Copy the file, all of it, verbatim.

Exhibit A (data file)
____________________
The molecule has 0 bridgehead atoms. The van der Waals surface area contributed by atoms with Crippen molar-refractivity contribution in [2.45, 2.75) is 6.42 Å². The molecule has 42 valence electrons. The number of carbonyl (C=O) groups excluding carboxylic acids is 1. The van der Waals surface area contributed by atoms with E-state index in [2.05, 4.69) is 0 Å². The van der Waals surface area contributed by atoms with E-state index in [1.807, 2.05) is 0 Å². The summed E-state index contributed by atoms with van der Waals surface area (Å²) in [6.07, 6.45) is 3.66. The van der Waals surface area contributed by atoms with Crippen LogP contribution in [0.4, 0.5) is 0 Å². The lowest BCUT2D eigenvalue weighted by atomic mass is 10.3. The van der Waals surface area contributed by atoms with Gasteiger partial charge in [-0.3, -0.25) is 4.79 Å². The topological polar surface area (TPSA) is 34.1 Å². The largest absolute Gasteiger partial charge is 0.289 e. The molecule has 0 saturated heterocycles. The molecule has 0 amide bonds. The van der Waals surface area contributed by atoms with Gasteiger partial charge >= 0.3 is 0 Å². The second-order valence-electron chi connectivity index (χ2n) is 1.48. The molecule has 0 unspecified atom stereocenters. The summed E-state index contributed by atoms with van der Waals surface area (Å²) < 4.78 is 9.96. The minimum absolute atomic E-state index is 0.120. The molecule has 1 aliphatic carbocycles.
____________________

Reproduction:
The molecule has 0 bridgehead atoms. The van der Waals surface area contributed by atoms with Crippen molar-refractivity contribution in [2.45, 2.75) is 6.42 Å². The molecule has 42 valence electrons. The number of carbonyl (C=O) groups excluding carboxylic acids is 1. The van der Waals surface area contributed by atoms with E-state index in [2.05, 4.69) is 0 Å². The van der Waals surface area contributed by atoms with E-state index in [1.807, 2.05) is 0 Å². The summed E-state index contributed by atoms with van der Waals surface area (Å²) in [6.07, 6.45) is 3.66. The van der Waals surface area contributed by atoms with Crippen LogP contribution in [0.4, 0.5) is 0 Å². The lowest BCUT2D eigenvalue weighted by atomic mass is 10.3. The van der Waals surface area contributed by atoms with Gasteiger partial charge in [-0.3, -0.25) is 4.79 Å². The topological polar surface area (TPSA) is 34.1 Å². The largest absolute Gasteiger partial charge is 0.289 e. The molecule has 0 saturated heterocycles. The molecule has 0 amide bonds. The van der Waals surface area contributed by atoms with Gasteiger partial charge >= 0.3 is 0 Å². The second-order valence-electron chi connectivity index (χ2n) is 1.48. The molecule has 0 unspecified atom stereocenters. The summed E-state index contributed by atoms with van der Waals surface area (Å²) < 4.78 is 9.96. The minimum absolute atomic E-state index is 0.120. The molecule has 1 aliphatic carbocycles.